Now I dont want to be accused of writing the second most illiberal article ever written on Lib Dem Voice by suggesting that the Government should legislate to mandate the terms that people can offer in contracts – but the Government should at least exert some influence on the terms offered by banks it owns. In the case of RBS, it is a scandal that the bank is continuing to offer contracts with such large severance agreements.

* George Turner is a Liberal Democrat member, now living in Italy.

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6 Comments

  • George Turner 16th Apr '09 - 9:58am

    Thanks for the comment Geoffrey, the illiberal remark at the end of my article was just a little in joke refering to my first article on LDV which some readers dubbed the most illiberal article ever written on this blog.

    However, for the rest I must disagree with you, I dont think making contracts that require a one year notice period to terminate has anything to do with a free market! Can you imagine the uproar from free marketeers if it was a union and not an executive negotiating these terms?

  • What the government could attempt to do is introduce a law that invalidated and forced renegotiation of commercial employment contracts for those over a certain threshold in bail-out situations, by reforming bankruptcy law.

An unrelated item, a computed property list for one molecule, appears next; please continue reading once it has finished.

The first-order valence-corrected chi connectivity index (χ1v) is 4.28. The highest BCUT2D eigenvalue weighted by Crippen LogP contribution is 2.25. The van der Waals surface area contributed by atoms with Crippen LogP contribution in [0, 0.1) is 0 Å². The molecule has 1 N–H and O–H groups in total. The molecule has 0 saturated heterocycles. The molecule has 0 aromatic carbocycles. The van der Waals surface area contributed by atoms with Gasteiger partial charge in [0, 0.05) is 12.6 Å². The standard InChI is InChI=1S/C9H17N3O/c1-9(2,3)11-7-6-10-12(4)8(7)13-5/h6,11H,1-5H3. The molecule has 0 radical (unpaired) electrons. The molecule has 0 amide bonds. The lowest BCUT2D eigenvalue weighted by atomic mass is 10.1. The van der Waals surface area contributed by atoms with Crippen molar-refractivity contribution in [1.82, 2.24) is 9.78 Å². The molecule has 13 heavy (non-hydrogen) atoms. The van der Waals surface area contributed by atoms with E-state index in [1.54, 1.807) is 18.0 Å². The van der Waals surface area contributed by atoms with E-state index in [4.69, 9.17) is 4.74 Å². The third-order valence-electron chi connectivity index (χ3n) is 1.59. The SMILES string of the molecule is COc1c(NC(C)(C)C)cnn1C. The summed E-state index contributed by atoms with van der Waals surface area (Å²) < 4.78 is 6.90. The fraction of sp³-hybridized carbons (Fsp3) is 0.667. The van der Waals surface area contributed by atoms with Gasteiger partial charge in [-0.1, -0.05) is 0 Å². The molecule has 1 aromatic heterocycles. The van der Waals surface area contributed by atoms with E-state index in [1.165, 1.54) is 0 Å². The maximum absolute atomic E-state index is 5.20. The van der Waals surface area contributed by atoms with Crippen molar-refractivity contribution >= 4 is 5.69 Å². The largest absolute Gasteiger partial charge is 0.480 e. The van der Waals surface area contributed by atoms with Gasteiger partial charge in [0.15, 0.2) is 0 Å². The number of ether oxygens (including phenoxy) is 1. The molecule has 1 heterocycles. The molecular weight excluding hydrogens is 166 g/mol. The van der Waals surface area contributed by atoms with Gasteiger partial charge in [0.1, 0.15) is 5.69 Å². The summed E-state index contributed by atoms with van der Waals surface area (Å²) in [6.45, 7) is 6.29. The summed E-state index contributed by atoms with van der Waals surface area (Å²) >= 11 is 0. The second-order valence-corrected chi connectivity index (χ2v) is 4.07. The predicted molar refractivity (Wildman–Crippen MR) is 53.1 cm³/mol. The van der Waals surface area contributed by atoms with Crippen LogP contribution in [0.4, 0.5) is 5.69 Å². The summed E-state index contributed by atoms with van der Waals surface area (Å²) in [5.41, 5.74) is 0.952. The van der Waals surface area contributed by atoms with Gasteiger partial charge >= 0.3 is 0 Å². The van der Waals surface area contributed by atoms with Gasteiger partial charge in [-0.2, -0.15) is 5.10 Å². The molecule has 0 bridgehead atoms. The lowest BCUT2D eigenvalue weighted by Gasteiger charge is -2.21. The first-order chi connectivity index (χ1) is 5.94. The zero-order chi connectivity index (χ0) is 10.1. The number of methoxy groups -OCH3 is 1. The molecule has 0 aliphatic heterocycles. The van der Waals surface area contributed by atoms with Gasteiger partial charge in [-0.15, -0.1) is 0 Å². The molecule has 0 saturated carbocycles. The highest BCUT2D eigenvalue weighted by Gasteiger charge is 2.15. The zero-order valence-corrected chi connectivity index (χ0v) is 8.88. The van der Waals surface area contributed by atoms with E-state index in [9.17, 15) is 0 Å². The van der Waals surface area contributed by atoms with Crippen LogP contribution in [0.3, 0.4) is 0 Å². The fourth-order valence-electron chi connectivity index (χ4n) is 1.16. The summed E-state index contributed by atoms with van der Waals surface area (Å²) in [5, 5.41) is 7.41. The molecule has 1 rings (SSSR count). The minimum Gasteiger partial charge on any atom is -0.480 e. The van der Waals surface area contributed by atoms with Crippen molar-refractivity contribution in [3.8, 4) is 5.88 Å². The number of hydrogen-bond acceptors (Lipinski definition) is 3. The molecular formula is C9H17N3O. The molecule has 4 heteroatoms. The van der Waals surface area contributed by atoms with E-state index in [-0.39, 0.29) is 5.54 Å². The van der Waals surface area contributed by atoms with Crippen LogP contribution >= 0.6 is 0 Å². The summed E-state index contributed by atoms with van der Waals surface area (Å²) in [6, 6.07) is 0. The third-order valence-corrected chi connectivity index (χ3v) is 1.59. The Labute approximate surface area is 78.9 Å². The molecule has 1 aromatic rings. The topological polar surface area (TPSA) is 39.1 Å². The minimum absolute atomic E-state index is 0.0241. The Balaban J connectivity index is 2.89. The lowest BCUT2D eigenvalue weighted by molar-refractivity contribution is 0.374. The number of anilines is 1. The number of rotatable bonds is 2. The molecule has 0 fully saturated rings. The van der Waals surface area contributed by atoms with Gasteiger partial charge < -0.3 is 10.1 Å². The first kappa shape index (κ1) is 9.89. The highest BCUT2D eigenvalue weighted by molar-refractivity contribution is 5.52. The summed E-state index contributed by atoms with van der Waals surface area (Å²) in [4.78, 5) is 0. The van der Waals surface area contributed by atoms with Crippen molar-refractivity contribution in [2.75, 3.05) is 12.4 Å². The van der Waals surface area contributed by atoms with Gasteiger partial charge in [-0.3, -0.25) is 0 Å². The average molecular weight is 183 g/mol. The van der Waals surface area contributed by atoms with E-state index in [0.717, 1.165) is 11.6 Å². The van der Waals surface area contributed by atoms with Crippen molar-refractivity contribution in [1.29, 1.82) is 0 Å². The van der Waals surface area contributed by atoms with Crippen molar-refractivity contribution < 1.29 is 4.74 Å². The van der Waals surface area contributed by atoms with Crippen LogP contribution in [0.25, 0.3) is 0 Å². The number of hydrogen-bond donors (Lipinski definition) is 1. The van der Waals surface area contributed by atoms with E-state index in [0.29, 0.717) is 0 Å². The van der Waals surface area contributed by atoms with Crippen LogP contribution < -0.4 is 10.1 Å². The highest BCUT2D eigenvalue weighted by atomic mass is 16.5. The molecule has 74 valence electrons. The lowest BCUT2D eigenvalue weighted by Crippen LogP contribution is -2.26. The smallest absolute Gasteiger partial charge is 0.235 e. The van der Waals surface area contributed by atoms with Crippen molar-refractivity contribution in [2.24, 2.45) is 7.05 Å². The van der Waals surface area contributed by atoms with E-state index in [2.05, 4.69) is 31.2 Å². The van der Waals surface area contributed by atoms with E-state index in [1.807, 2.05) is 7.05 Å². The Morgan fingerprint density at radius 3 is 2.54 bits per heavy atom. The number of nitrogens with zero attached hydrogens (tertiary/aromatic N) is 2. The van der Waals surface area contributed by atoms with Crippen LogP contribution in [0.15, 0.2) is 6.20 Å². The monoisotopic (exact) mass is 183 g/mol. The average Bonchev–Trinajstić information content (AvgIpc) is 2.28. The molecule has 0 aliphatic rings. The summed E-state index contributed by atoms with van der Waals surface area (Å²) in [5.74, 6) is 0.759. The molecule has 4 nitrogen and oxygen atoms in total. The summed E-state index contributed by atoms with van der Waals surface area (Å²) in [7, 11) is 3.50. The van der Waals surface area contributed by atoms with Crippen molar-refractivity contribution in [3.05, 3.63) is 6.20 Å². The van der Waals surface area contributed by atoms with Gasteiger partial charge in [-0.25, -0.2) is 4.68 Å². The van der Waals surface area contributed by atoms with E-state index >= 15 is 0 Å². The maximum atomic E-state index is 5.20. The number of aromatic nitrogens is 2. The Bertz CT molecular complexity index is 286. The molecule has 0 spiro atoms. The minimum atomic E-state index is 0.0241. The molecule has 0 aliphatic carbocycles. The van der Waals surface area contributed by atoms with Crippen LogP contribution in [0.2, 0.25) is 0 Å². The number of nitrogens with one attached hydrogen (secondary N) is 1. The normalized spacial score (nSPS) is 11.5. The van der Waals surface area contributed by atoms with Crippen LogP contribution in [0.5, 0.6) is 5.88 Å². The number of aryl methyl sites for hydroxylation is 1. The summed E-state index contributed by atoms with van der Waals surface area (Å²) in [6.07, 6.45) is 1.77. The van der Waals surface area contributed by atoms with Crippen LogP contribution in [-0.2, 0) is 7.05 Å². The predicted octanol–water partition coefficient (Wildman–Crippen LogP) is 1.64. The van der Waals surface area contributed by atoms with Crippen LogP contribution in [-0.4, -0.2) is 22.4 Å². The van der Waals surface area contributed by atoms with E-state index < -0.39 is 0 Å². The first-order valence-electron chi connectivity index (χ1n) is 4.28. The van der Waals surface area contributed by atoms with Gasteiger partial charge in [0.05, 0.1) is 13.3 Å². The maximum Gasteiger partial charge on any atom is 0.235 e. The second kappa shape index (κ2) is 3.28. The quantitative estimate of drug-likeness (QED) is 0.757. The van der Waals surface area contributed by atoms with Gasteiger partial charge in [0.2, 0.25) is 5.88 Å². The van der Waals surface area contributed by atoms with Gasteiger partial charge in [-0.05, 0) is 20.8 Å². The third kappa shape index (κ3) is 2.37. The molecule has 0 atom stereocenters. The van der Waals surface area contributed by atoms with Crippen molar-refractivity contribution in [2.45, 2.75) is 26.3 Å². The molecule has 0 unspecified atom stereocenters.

A nationalisation of the nature of the bank bail-outs should be treated like a special form of bankruptcy, not a state buy-out of a solvent firm. You don’t get severance pay if your firm goes bust.

  • George Turner 16th Apr '09 - 11:35am

    Neil, I have to do some more research on the subject, but I think that this might already be the case with the nationalised banks like Northern Rock. The problem is with banks like RBS who legally are still in the private sector despite being publically owned.

    Either way, this is not relevant here. The real scandal in the case of RBS is that these contracts, with large severence payments built in, were offered after the government had become the majority shareholder. Compare this to the example of Richard Pym, CEO of Bradford and Bingly who voluntarily proposed to reduce his notice period to one day.

  • Andrew Duffield 17th Apr '09 - 12:01am

    “The free markets disproportionately rewards those in the high income brackets and these people should therefore be taxed at a higher rate, which is Lib Dem policy and has been in one way or another for a very long time.”

    Oh dear.
    If…
    a) the markets were genuinely free;
    b) taxing income truly redistributed a single bean instead of shifting costs to the poor and widening the wealth gap; and
    c) increased taxes on jobs WAS Lib Dem policy (rather than the shift off work and onto wealth we actually propose)…
    then you might have something Geoff.

    Unfortunately, the private banks’ cosy consensus with the state has made legal the massive, unfettered and unsustainable counterfeiting of the nation’s currency. Would that we could prosecute the lot of them.